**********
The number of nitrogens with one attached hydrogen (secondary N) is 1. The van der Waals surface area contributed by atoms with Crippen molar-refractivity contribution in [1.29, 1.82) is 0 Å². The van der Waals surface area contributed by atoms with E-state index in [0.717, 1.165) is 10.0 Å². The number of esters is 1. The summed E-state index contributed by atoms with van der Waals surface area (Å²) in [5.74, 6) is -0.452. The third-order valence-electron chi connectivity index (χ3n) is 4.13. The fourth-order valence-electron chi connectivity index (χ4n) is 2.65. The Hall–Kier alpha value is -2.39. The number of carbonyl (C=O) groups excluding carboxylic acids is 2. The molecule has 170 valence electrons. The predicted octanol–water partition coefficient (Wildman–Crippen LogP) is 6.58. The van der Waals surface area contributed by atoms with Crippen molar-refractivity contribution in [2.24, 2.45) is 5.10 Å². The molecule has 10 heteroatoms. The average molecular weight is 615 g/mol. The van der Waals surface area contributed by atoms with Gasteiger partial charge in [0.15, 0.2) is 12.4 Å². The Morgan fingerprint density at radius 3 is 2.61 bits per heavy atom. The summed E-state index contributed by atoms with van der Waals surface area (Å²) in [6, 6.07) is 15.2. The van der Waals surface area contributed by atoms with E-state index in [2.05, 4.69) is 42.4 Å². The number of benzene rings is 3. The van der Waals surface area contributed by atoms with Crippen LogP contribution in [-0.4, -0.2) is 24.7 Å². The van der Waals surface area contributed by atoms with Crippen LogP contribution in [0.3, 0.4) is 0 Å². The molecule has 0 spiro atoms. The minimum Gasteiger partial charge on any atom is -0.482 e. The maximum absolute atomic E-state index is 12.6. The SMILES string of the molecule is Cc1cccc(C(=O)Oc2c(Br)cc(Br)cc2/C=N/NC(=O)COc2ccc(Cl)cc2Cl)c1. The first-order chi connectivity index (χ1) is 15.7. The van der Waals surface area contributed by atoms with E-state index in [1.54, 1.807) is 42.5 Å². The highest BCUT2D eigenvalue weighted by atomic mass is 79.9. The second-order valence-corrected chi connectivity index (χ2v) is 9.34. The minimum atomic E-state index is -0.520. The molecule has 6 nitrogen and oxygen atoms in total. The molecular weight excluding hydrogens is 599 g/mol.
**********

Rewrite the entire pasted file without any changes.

The number of nitrogens with one attached hydrogen (secondary N) is 1. The van der Waals surface area contributed by atoms with Crippen molar-refractivity contribution in [1.29, 1.82) is 0 Å². The van der Waals surface area contributed by atoms with E-state index in [0.717, 1.165) is 10.0 Å². The number of esters is 1. The summed E-state index contributed by atoms with van der Waals surface area (Å²) in [5.74, 6) is -0.452. The third-order valence-electron chi connectivity index (χ3n) is 4.13. The fourth-order valence-electron chi connectivity index (χ4n) is 2.65. The Hall–Kier alpha value is -2.39. The number of carbonyl (C=O) groups excluding carboxylic acids is 2. The molecule has 170 valence electrons. The predicted octanol–water partition coefficient (Wildman–Crippen LogP) is 6.58. The van der Waals surface area contributed by atoms with Crippen molar-refractivity contribution in [2.24, 2.45) is 5.10 Å². The molecule has 10 heteroatoms. The average molecular weight is 615 g/mol. The van der Waals surface area contributed by atoms with Gasteiger partial charge in [0.15, 0.2) is 12.4 Å². The Morgan fingerprint density at radius 3 is 2.61 bits per heavy atom. The summed E-state index contributed by atoms with van der Waals surface area (Å²) in [6, 6.07) is 15.2. The van der Waals surface area contributed by atoms with E-state index in [2.05, 4.69) is 42.4 Å². The number of benzene rings is 3. The van der Waals surface area contributed by atoms with Crippen LogP contribution in [-0.4, -0.2) is 24.7 Å². The van der Waals surface area contributed by atoms with Crippen LogP contribution in [0.3, 0.4) is 0 Å². The molecule has 0 spiro atoms. The minimum Gasteiger partial charge on any atom is -0.482 e. The maximum absolute atomic E-state index is 12.6. The SMILES string of the molecule is Cc1cccc(C(=O)Oc2c(Br)cc(Br)cc2/C=N/NC(=O)COc2ccc(Cl)cc2Cl)c1. The first-order chi connectivity index (χ1) is 15.7. The van der Waals surface area contributed by atoms with E-state index in [1.54, 1.807) is 42.5 Å². The highest BCUT2D eigenvalue weighted by atomic mass is 79.9. The second-order valence-corrected chi connectivity index (χ2v) is 9.34. The minimum atomic E-state index is -0.520. The molecule has 6 nitrogen and oxygen atoms in total. The molecular weight excluding hydrogens is 599 g/mol.